* Variational Inference: There is a PR for ADVI as has been noted in another comment: https://github.com/pymc-devs/pymc3/pull/775

Thanks, Thomas! It’s actually really surprising that people think we have so many resources. We actually don’t. =).

Just wanted to clear up some of the claims:

* Code complexity: if we want to compare apples to apples, we’re not that bad (all these numbers include doc, includes, whitespace… I don’t have the patience to figure out how to remove it):

– Stan Library without the Stan compiler (my guess is that this is the fairest comparison): ~11000 LOC

– Stan language compiler (this would be like including Python which lets you use Python to specify the language): ~12000 LOC

– Stan Math library (fills the roll of Theano): ~41000 LOC

So, I think the right comparison would be 11k vs 9k, but at the end of the day, it doesn’t matter.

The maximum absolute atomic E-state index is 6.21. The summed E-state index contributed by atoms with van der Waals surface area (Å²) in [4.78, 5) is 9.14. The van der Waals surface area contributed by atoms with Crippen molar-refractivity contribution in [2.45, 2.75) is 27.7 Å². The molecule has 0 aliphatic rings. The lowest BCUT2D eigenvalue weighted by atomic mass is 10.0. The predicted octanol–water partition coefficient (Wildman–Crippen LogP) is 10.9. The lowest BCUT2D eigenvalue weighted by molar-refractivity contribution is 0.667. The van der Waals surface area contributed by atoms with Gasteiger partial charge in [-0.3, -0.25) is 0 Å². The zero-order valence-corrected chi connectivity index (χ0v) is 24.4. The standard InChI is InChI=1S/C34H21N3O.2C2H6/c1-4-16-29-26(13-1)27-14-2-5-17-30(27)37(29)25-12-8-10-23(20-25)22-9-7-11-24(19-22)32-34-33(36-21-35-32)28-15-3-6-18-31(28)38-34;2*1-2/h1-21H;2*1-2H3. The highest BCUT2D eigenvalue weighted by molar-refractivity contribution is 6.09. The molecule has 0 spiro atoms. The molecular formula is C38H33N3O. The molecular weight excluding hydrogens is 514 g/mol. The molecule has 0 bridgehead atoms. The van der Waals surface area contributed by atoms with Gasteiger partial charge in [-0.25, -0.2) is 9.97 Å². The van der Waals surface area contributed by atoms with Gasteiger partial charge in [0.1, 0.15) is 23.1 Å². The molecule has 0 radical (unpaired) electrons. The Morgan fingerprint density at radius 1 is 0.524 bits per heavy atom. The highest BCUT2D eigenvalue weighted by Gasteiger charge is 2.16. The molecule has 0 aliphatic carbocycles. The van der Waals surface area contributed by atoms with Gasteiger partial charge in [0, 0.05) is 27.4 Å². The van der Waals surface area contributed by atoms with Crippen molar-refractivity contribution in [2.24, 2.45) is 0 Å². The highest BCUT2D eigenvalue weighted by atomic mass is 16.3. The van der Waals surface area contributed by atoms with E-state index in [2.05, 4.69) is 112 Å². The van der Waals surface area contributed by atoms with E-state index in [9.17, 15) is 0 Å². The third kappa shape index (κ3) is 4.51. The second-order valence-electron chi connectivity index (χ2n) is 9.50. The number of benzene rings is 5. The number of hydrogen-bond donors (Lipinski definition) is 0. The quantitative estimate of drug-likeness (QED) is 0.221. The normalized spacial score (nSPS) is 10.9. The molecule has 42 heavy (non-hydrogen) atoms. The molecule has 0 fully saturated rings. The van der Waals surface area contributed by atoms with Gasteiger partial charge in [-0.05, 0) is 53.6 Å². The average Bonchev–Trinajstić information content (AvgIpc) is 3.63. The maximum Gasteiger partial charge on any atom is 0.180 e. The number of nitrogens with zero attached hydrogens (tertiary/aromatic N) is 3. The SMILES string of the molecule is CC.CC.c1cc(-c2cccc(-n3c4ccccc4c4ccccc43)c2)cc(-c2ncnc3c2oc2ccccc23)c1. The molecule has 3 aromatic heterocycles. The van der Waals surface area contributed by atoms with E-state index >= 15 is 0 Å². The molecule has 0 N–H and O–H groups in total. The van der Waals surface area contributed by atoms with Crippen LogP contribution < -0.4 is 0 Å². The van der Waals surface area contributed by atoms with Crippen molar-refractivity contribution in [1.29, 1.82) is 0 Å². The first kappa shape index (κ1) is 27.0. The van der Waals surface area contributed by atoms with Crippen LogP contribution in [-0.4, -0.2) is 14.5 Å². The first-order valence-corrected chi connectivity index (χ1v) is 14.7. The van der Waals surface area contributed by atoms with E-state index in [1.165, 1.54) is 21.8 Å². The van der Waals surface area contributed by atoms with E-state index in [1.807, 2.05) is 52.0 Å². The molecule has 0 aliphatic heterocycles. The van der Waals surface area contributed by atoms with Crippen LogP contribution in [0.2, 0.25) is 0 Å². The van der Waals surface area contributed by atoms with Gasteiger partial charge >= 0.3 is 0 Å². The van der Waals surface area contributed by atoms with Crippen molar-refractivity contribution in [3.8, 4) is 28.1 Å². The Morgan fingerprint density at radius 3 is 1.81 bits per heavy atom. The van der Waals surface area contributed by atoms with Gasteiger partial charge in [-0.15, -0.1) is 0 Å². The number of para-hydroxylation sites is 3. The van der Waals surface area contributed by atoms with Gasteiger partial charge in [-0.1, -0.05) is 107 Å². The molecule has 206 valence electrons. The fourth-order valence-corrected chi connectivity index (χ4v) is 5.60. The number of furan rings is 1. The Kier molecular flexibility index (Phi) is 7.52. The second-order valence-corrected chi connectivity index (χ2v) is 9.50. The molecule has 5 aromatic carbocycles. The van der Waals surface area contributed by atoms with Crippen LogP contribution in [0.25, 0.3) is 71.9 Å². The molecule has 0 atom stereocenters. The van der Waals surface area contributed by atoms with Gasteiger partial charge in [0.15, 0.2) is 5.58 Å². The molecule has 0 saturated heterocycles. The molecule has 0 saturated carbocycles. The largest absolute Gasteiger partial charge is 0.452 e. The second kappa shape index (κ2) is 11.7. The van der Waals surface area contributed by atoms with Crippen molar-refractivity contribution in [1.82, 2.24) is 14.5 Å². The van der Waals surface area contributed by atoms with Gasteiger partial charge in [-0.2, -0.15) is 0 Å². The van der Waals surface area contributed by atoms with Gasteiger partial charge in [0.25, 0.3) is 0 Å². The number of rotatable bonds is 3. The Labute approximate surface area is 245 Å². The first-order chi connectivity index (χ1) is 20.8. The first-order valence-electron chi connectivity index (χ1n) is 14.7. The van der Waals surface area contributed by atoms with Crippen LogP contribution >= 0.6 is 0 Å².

* Developer hours: I think you’re grossly overestimating it. When I talked to Chris the first time (2012), it sounded like PyMC had years of developer hours on Stan. But then again, part of it is being realistic with comparison: I don’t know if you’re counting Theano hours too…

* Computational features: we’re doing auto diff, not symbolic diff. Means we can express more, but can’t do those optimizations. Given PyMC3 is in Python, I think Theano is going to be the right move for a while.

Anyway, in short, comparing the two isn’t straightforward, but Stan isn’t as complex as you think and we don’t have that many hours behind it.

In these kinds of comparisons I think it’s also worth mentioning that much of the Stan developer time goes into developing new statistical methodology, such as sampling algorithms and unconstraining transformations and new distributions, which can then be quickly adopted by other projects such as PyMC. One of the huge benefits of Stan is that you get state-of-the-art methods and techniques as soon as they are developed.

A valid point. And there are many examples where PyMC3 was directly inspired by stan: NUTS, auto-transformations, ADVI etc. I think such cross-pollination can only be helpful to both communities which is why I’m excited to have this discussion.